China will not adopt a “flooding” stimulus plan to propel economic growth, said Li Pumin, secretary general of the National Development and Reform Commission, at a recent news conference.
Local media reported that scheduled fixed-asset investment (FAI) for 2017, covering 23 provinces, has exceeded 40 trillion yuan (US$5.8 trillion), causing speculation that there will be another round of strong stimulus.
Li said the speculation has confused the regular course of FAI with a “stimulus plan,” and that the two concepts cannot be compared.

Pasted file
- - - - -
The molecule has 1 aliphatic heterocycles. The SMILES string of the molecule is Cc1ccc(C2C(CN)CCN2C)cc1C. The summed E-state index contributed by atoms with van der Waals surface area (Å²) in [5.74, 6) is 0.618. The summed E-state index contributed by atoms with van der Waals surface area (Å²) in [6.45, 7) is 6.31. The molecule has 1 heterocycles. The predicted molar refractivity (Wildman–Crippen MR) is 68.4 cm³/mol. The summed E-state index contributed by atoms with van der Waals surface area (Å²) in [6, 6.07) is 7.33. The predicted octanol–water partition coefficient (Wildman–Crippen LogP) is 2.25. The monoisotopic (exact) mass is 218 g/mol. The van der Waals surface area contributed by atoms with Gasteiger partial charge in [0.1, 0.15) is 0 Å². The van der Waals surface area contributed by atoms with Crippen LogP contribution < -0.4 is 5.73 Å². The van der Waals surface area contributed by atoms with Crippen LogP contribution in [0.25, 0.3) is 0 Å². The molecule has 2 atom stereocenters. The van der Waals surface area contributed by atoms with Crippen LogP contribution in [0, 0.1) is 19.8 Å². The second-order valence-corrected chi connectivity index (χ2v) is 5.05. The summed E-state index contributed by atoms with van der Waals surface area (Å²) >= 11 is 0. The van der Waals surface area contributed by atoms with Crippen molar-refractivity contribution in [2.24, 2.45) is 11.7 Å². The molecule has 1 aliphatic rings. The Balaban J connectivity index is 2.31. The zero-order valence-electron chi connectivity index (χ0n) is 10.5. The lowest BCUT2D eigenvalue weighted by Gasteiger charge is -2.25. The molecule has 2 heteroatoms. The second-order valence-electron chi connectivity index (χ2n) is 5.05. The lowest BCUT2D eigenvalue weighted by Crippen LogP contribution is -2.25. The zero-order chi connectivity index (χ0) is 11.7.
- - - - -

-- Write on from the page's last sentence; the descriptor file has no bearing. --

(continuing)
FAI volume refers to the total, rather than newly-added investment, which includes not only government investment but also that provided by the private sector and foreign enterprises, Li said. In contrast, he argued, a “stimulus plan” is only adopted when the government needs to fuel weak domestic demand and maintain growth.
As the main obstacles to growth are created by supply, the country will focus on supply-side reform to increase effective supply and prevent the emergence of excess capacity and repetitive or redundant construction, while pursuing a moderate expansion of demand, Li said.